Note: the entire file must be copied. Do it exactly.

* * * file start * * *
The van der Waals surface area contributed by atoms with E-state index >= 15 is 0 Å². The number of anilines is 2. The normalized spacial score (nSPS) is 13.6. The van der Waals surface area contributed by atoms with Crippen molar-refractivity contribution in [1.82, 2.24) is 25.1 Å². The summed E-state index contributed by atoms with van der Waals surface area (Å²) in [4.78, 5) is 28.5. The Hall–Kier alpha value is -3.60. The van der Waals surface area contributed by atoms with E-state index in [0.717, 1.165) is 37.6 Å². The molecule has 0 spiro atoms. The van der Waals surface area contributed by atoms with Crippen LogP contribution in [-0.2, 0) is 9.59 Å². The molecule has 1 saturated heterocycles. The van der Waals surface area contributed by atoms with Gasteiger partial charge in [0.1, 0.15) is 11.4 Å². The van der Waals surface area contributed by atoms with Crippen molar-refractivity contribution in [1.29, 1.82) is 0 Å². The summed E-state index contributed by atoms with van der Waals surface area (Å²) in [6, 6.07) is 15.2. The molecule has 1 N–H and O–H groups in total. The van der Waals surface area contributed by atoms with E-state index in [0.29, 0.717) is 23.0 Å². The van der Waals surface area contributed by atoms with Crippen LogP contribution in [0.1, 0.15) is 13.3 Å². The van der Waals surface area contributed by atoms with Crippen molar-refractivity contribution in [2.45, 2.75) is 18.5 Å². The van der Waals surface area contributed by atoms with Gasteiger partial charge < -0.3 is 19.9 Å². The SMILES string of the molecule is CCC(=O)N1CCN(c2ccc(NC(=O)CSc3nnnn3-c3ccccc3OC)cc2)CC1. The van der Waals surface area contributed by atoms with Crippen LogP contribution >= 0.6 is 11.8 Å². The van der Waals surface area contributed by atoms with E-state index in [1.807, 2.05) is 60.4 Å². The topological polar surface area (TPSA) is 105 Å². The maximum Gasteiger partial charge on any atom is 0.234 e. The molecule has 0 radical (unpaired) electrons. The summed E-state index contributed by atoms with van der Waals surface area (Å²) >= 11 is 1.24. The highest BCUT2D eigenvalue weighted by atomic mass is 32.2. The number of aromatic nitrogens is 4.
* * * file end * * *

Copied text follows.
The van der Waals surface area contributed by atoms with E-state index >= 15 is 0 Å². The number of anilines is 2. The normalized spacial score (nSPS) is 13.6. The van der Waals surface area contributed by atoms with Crippen molar-refractivity contribution in [1.82, 2.24) is 25.1 Å². The summed E-state index contributed by atoms with van der Waals surface area (Å²) in [4.78, 5) is 28.5. The Hall–Kier alpha value is -3.60. The van der Waals surface area contributed by atoms with E-state index in [0.717, 1.165) is 37.6 Å². The molecule has 0 spiro atoms. The van der Waals surface area contributed by atoms with Crippen LogP contribution in [-0.2, 0) is 9.59 Å². The molecule has 1 saturated heterocycles. The van der Waals surface area contributed by atoms with Gasteiger partial charge in [0.1, 0.15) is 11.4 Å². The van der Waals surface area contributed by atoms with Crippen molar-refractivity contribution in [1.29, 1.82) is 0 Å². The summed E-state index contributed by atoms with van der Waals surface area (Å²) in [6, 6.07) is 15.2. The molecule has 1 N–H and O–H groups in total. The van der Waals surface area contributed by atoms with E-state index in [0.29, 0.717) is 23.0 Å². The van der Waals surface area contributed by atoms with Crippen LogP contribution in [0.1, 0.15) is 13.3 Å². The van der Waals surface area contributed by atoms with Crippen molar-refractivity contribution in [2.45, 2.75) is 18.5 Å². The van der Waals surface area contributed by atoms with Gasteiger partial charge < -0.3 is 19.9 Å². The SMILES string of the molecule is CCC(=O)N1CCN(c2ccc(NC(=O)CSc3nnnn3-c3ccccc3OC)cc2)CC1. The van der Waals surface area contributed by atoms with Crippen LogP contribution >= 0.6 is 11.8 Å². The van der Waals surface area contributed by atoms with E-state index in [1.807, 2.05) is 60.4 Å². The topological polar surface area (TPSA) is 105 Å². The maximum Gasteiger partial charge on any atom is 0.234 e. The molecule has 0 radical (unpaired) electrons. The summed E-state index contributed by atoms with van der Waals surface area (Å²) >= 11 is 1.24. The highest BCUT2D eigenvalue weighted by atomic mass is 32.2. The number of aromatic nitrogens is 4.